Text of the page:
A Badge of Dishonor


I glanced at the headline: What Does A Police Chief’s Badge Cost? and assumed it referred to a Chicago-type scandal, whereby important offices were sold to the highest bidder, although I wondered why anyone would bid more than $2.37 for the top cop’s job in St. Louis.

But I was mistaken. The headline referred, quite literally, to the chief’s badge — you know, the shiny thing he wears on his jacket, or carries on his person, indicating that he is not only a cop, but Numero Uno, cop-wise.

Have you ever given a moment’s thought to what such a thing costs? Neither had I, so I was surprised to learn that St. Louis was going to pay $1,987.00 for a badge for its chief of police. That seems a bit much.

Well, it is. Even so, the $1,987.00 badge is only a "backup" badge. The one the chief will be wearing is one of two ordered for the previous chief. They are of solid gold, and cost $5,900.00 each. That particular official resigned — actually, the police board forced his retirement — when some disturbing information came to light about a relationship between his family and the lucrative car-towing business in St. Louis. He kept one of his solid gold badges when he left office, a practice described as "traditional" by a police department spokesman.

The badges — at least the top-drawer ones — are manufactured locally by a firm which is, evidently, very well regarded in its field. For example, it was chosen, in the year 2000, to manufacture the "Order of Solomon," by the Crown Council of Ethiopia. It’s a gold, jewel-encrusted emblem that’s owned by only six people, one of whom is Queen Elizabeth. The St. Louis police chief is in some pretty impressive company! An anonymous employee for the manufacturer believed that the $1,987.00 figure was reasonable, considering the intricacy of the badge, and the workmanship required to make it. He suggested that in other large cities you would find similar-priced badges, and mentioned Los Angeles as an example. The newspaper contacted Los Angeles. Their chief’s badge costs about $60.00. Hmm.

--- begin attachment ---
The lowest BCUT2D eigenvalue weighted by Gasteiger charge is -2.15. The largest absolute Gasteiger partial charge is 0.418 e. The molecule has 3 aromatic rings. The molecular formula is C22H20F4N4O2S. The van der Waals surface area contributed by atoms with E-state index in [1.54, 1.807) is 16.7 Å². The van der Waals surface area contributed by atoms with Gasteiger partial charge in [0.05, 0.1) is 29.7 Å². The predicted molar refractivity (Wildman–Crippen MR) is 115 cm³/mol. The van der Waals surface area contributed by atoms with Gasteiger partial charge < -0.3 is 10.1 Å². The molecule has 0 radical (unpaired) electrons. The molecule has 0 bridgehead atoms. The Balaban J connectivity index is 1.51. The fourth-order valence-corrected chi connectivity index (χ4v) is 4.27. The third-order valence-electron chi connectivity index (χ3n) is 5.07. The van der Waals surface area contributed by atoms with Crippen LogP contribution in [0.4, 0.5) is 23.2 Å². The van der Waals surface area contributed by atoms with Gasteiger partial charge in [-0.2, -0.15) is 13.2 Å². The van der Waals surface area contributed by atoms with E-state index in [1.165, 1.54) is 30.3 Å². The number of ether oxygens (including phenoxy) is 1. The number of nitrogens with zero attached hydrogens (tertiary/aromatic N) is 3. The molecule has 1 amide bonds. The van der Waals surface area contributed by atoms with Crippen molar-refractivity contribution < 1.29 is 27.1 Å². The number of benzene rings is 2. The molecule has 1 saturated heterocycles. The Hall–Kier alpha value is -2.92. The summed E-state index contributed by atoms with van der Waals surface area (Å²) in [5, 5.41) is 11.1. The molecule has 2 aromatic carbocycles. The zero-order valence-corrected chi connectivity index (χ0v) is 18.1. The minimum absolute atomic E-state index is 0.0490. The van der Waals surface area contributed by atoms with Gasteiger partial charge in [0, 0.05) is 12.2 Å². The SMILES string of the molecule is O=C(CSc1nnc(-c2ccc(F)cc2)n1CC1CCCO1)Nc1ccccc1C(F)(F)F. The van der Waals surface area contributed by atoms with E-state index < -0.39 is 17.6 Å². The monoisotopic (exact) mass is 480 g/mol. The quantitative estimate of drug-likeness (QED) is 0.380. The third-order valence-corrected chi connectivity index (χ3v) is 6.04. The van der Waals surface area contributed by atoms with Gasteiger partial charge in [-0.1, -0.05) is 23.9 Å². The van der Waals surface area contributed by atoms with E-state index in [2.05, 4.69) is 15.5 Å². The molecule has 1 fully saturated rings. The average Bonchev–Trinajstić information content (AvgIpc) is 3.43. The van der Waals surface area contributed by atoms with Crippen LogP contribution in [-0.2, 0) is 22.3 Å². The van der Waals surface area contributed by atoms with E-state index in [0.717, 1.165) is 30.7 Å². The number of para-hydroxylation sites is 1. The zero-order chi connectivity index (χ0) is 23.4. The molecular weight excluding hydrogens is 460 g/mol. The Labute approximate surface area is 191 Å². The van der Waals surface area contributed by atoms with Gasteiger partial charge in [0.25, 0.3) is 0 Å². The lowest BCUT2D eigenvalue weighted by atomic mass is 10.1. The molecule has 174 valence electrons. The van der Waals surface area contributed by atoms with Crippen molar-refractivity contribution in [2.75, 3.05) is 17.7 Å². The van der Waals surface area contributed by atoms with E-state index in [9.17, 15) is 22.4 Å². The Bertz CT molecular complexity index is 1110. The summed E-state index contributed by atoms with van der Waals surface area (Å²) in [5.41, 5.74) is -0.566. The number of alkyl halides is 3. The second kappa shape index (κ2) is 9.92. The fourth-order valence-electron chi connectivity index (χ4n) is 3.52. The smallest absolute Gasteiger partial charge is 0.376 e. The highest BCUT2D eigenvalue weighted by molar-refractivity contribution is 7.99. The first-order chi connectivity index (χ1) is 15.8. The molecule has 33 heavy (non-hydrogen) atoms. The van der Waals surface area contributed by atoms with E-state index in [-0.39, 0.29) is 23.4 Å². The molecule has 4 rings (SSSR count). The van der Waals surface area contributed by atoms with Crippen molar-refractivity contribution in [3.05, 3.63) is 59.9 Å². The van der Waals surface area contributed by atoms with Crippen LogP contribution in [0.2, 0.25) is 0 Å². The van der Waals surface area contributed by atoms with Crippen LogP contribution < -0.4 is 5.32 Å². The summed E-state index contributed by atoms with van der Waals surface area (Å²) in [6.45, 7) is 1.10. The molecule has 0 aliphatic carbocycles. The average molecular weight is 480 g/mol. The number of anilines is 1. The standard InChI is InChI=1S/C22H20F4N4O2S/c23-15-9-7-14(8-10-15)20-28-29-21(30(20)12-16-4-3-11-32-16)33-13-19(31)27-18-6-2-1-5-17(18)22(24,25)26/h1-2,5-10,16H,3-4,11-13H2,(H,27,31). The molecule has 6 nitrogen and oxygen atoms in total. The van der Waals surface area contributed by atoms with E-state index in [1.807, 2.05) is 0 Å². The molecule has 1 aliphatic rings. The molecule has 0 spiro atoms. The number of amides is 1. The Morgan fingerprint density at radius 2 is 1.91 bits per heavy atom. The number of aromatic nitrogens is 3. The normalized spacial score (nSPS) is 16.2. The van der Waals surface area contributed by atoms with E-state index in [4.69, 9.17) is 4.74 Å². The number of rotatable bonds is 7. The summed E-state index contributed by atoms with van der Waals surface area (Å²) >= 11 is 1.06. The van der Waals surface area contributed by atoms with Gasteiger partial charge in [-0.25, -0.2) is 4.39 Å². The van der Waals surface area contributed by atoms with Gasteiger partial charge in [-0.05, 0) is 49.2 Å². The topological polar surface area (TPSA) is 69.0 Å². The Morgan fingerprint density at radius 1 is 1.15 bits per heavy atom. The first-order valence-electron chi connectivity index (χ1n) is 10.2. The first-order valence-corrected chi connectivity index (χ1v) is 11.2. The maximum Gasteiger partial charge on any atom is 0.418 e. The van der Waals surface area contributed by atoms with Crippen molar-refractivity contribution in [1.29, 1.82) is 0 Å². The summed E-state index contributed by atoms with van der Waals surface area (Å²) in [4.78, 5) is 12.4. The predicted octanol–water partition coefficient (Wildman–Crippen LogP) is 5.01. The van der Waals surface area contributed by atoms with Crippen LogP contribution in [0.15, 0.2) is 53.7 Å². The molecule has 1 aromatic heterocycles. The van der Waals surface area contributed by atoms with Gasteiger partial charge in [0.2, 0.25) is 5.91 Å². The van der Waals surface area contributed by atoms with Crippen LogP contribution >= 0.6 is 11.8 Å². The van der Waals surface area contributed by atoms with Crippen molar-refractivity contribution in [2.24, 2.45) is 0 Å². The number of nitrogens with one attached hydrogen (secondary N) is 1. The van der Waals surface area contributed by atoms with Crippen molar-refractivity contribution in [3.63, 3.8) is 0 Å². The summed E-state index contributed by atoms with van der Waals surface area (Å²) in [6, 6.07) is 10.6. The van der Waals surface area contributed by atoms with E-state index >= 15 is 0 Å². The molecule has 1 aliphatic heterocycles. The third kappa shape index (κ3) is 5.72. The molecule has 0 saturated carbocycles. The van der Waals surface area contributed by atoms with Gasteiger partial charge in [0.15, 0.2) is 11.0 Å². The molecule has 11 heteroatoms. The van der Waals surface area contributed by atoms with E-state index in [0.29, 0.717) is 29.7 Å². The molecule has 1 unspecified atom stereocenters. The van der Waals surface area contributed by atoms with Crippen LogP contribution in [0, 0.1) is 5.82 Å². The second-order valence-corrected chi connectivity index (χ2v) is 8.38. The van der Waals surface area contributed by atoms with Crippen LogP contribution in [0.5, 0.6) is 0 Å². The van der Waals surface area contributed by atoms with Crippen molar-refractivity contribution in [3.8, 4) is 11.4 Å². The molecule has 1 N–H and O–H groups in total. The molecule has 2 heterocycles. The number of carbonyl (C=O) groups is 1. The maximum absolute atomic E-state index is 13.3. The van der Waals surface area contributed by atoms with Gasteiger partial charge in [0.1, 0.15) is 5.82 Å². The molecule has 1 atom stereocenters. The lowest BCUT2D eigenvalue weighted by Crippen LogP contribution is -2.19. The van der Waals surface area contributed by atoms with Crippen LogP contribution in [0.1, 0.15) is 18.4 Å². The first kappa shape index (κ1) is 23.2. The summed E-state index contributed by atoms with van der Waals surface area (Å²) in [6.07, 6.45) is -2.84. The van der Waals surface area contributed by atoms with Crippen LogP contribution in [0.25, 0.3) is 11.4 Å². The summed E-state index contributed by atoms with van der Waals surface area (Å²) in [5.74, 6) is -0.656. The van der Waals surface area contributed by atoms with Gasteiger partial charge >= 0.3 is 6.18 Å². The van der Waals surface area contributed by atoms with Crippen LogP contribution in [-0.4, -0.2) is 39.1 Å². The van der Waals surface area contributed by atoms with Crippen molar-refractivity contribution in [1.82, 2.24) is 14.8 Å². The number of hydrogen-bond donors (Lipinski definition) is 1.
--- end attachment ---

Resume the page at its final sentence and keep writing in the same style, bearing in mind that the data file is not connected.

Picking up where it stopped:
In Kansas City, the police chief wears a badge that cost less than $50.00. In Marin County, California, the police chief of one of its toniest cities wears a badge that cost less than $200.00. The head of the Missouri Highway Patrol wears a $3.15 badge on his lapel. The St. Louis County police chief wears a $110.00 badge.

The Police Board is shocked, simply shocked, that such high prices are being paid for the badges worn by the chief, but has no choice but to pay for them, even though the police department’s supply division ignored proper procedures in ordering them. The incoming chief, who will be wearing the prior chief’s $5,900 badge (but with the el-cheapo $1987.00 backup badge) said that the badges had been ordered before a purchase order had been issued by the Police Board. He indicated he would be amenable, however, to finding a cheaper source of badges. He is reported to have "dealt with those responsible for the purchase."

Except: In 1993, fifteen years ago, the department came under criticism for paying 2100.00 for a chief’s badge, making it hard to believe that the current fiasco is a one-of-a-kind snafu. It makes you wonder if there isn’t a pattern, which is piously denounced whenever it’s uncovered.

Sure, $1,987.00 is small potatoes in a budget that runs into millions. But to those spending it, it’s other people’s money, which is never very valuable. It would be interesting to know about other police expenses. What is paid for squad cars, or guns, or ammunition, or office equipment, etc.? Is an organization that pays $1,987.00 for a bijou going to look for bargains in its other purchases?

"Power corrupts" remains, in my opinion, the best explanation for the operation of government, in all its manifestations. Gold may be incorruptible, but those wearing it may not share that quality.

Dr. Hein [send him mail] is author of All Work & No Pay, which is out of print, but may occasionally be obtained on eBay.

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